blogs writes about the Swain High Court decision in today’s SMH. You know, the bloke who got $3.75 million for diving into a sandbank between the flags at Bondi Beach and making himself a quadriplegic.
Ackland apparently shares my bemusement about the basis for the High Court majority’s decision, but still labels the legally-correct McHugh and Heydon JJ as “flinty“. But Ackland fails to note that the majority’s decision blatantly ignores existing authority and shifts the burden of disproof of negligence to the defendant local council even though the plaintiff Swain hadn’t made out a prima facie case for negligence (because he hadn’t established both that there was a foreseeable risk of injury from the placement of the swimming flags and that there was some practical and safer alternative). I suspect that this is one of those cases that will eventually be “distinguished and confined to its own facts” as lawyers euphemistically refer to wrong decisions by our highest court.
More interestingly, Ackland also muses in passing about whether a no-fault injury compensation scheme (like New Zealand) might be a better alternative to the existing expensive tort law lottery. He contrasts the Swain case with that of Glenn Ollier:
At least Swain has something to go on with, unlike Glenn Ollier, who was struck on the head by a golf ball hit by Mark Shanahan at the Magnetic Island Country Club near Townsville. Ollier is severely brain damaged as a result, and the Queensland Supreme Court awarded him $2.6 million. The club is not liable but Mr Shanahan is, although he has no money. It is unlikely that the victim will see much by way of damages or compensation.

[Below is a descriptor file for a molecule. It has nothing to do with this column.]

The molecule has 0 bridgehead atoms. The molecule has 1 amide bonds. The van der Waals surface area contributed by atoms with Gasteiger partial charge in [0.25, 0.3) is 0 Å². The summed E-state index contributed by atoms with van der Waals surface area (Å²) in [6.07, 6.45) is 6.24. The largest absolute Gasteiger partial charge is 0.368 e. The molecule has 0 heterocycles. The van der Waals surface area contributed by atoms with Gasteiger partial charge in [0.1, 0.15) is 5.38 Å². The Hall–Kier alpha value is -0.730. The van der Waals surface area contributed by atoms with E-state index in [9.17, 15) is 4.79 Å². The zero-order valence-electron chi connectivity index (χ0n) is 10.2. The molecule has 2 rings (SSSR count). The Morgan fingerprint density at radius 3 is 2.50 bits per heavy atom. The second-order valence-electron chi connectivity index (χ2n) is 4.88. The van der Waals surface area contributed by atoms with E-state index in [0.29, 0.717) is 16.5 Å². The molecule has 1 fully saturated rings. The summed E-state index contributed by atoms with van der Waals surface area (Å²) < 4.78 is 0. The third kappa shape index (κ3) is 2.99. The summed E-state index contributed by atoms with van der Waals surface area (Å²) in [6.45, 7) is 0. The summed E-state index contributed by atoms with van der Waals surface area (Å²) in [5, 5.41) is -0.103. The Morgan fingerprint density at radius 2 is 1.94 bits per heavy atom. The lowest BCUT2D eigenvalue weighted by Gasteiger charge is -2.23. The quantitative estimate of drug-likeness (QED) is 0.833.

There is something profoundly out of whack with a system that produces such divergent outcomes. Yet we see the president of the Law Council of Australia, John North, who is terrific in most respects, arguing against a no-fault compensation scheme for the catastrophically injured: “The common law system provides proper compensation to people injured as a result of negligence by someone else.”
Not if you’re Mr Ollier it doesn’t.
Precisely. Why is there little or no public debate about the desirability or otherwise of a universal no-fault injury compensation system? Especially with Labor governments in all States, because this is quintessentially an area of State responsibility. Such a system seems to be working quite well in New Zealand after some initial teething problems, as this article discusses:
The compensation of crime victims in New Zealand differs from other countries in that crime victims are treated in the same way as other accident victims. All are compensated as part of the no fault 24-hour cover accident compensation scheme.
The scheme provides compensation for those who suffer personal injury and it does not matter whether the injury was caused by a careless motorist or doctor, by the victim’s own fault in skiing too fast or by a criminal in a deliberate assault. All that has to be shown is that the victim suffered a personal injury that has cover under the Act. Personal injury is defined as physical injury and includes any mental injury which is an outcome of the physical injuries.
Benefits available to injured persons include: weekly compensation; an independence allowance; cover for medical costs; and, rehabilitation assistance. Whilst the benefits available in fatal claims include: surviving spouse weekly compensation; and, compensation for each child under 18 (or 21 if studying). Other payments include a survivor’s grant and a funeral grant.